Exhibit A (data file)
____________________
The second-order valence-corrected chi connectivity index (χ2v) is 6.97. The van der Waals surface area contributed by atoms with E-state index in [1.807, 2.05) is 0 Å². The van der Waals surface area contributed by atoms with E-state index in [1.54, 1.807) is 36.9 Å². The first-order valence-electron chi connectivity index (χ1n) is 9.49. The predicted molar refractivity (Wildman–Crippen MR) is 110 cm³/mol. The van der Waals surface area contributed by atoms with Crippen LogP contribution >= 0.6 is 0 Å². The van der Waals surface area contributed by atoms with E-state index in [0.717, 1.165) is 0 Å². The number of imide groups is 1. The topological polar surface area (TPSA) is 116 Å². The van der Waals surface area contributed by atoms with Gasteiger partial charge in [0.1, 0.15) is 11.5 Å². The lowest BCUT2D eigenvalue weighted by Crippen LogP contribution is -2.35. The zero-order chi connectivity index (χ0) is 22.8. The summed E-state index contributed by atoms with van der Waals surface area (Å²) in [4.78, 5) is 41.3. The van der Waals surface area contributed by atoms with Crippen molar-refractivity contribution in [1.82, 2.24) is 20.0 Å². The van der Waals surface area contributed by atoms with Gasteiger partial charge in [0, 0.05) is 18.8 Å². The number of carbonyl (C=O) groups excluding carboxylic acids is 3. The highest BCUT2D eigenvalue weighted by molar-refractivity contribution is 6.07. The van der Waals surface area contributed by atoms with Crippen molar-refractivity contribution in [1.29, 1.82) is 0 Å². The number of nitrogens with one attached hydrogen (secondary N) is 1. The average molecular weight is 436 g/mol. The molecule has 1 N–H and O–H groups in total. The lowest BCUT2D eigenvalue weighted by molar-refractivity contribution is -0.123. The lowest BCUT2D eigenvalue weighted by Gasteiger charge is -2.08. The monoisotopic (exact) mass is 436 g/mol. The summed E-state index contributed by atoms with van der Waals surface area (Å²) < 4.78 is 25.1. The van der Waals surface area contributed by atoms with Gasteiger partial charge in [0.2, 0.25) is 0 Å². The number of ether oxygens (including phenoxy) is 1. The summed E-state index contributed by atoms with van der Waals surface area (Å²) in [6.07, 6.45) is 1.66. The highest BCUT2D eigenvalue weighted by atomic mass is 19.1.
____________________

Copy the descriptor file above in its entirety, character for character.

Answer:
The second-order valence-corrected chi connectivity index (χ2v) is 6.97. The van der Waals surface area contributed by atoms with E-state index in [1.807, 2.05) is 0 Å². The van der Waals surface area contributed by atoms with E-state index in [1.54, 1.807) is 36.9 Å². The first-order valence-electron chi connectivity index (χ1n) is 9.49. The predicted molar refractivity (Wildman–Crippen MR) is 110 cm³/mol. The van der Waals surface area contributed by atoms with Crippen LogP contribution >= 0.6 is 0 Å². The van der Waals surface area contributed by atoms with E-state index in [0.717, 1.165) is 0 Å². The number of imide groups is 1. The topological polar surface area (TPSA) is 116 Å². The van der Waals surface area contributed by atoms with Gasteiger partial charge in [0.1, 0.15) is 11.5 Å². The lowest BCUT2D eigenvalue weighted by Crippen LogP contribution is -2.35. The zero-order chi connectivity index (χ0) is 22.8. The summed E-state index contributed by atoms with van der Waals surface area (Å²) in [4.78, 5) is 41.3. The van der Waals surface area contributed by atoms with Crippen molar-refractivity contribution in [1.82, 2.24) is 20.0 Å². The van der Waals surface area contributed by atoms with Gasteiger partial charge in [0, 0.05) is 18.8 Å². The number of carbonyl (C=O) groups excluding carboxylic acids is 3. The highest BCUT2D eigenvalue weighted by molar-refractivity contribution is 6.07. The van der Waals surface area contributed by atoms with Crippen molar-refractivity contribution in [1.29, 1.82) is 0 Å². The number of nitrogens with one attached hydrogen (secondary N) is 1. The average molecular weight is 436 g/mol. The molecule has 1 N–H and O–H groups in total. The lowest BCUT2D eigenvalue weighted by molar-refractivity contribution is -0.123. The lowest BCUT2D eigenvalue weighted by Gasteiger charge is -2.08. The monoisotopic (exact) mass is 436 g/mol. The summed E-state index contributed by atoms with van der Waals surface area (Å²) < 4.78 is 25.1. The van der Waals surface area contributed by atoms with Gasteiger partial charge in [0.2, 0.25) is 0 Å². The number of ether oxygens (including phenoxy) is 1. The summed E-state index contributed by atoms with van der Waals surface area (Å²) in [6.07, 6.45) is 1.66. The highest BCUT2D eigenvalue weighted by atomic mass is 19.1.